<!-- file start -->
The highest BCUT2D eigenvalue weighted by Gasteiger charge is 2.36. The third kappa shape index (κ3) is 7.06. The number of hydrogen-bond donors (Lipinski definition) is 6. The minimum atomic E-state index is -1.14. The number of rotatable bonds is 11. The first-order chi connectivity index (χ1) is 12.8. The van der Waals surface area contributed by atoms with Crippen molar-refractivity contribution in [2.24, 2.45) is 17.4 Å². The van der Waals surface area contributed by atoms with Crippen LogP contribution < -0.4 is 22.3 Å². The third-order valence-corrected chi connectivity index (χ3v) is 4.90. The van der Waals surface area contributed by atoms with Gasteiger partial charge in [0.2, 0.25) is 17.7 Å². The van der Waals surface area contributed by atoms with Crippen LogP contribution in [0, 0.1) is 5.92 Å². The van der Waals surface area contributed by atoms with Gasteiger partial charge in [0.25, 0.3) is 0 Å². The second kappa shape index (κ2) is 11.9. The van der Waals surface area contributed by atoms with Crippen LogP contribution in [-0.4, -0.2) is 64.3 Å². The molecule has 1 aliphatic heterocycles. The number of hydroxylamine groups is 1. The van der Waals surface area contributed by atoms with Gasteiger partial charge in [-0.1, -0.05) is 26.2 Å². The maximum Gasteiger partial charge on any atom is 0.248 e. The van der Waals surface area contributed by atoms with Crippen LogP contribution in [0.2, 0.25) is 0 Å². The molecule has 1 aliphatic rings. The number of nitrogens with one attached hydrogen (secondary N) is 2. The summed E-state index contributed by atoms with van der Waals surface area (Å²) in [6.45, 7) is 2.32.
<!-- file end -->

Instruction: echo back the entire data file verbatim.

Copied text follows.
The highest BCUT2D eigenvalue weighted by Gasteiger charge is 2.36. The third kappa shape index (κ3) is 7.06. The number of hydrogen-bond donors (Lipinski definition) is 6. The minimum atomic E-state index is -1.14. The number of rotatable bonds is 11. The first-order chi connectivity index (χ1) is 12.8. The van der Waals surface area contributed by atoms with Crippen molar-refractivity contribution in [2.24, 2.45) is 17.4 Å². The van der Waals surface area contributed by atoms with Crippen LogP contribution < -0.4 is 22.3 Å². The third-order valence-corrected chi connectivity index (χ3v) is 4.90. The van der Waals surface area contributed by atoms with Gasteiger partial charge in [0.2, 0.25) is 17.7 Å². The van der Waals surface area contributed by atoms with Crippen LogP contribution in [0, 0.1) is 5.92 Å². The van der Waals surface area contributed by atoms with Gasteiger partial charge in [0.25, 0.3) is 0 Å². The second kappa shape index (κ2) is 11.9. The van der Waals surface area contributed by atoms with Crippen LogP contribution in [-0.4, -0.2) is 64.3 Å². The molecule has 1 aliphatic heterocycles. The number of hydroxylamine groups is 1. The van der Waals surface area contributed by atoms with Gasteiger partial charge in [-0.1, -0.05) is 26.2 Å². The maximum Gasteiger partial charge on any atom is 0.248 e. The van der Waals surface area contributed by atoms with Crippen LogP contribution in [0.2, 0.25) is 0 Å². The molecule has 1 aliphatic rings. The number of nitrogens with one attached hydrogen (secondary N) is 2. The summed E-state index contributed by atoms with van der Waals surface area (Å²) in [6.45, 7) is 2.32.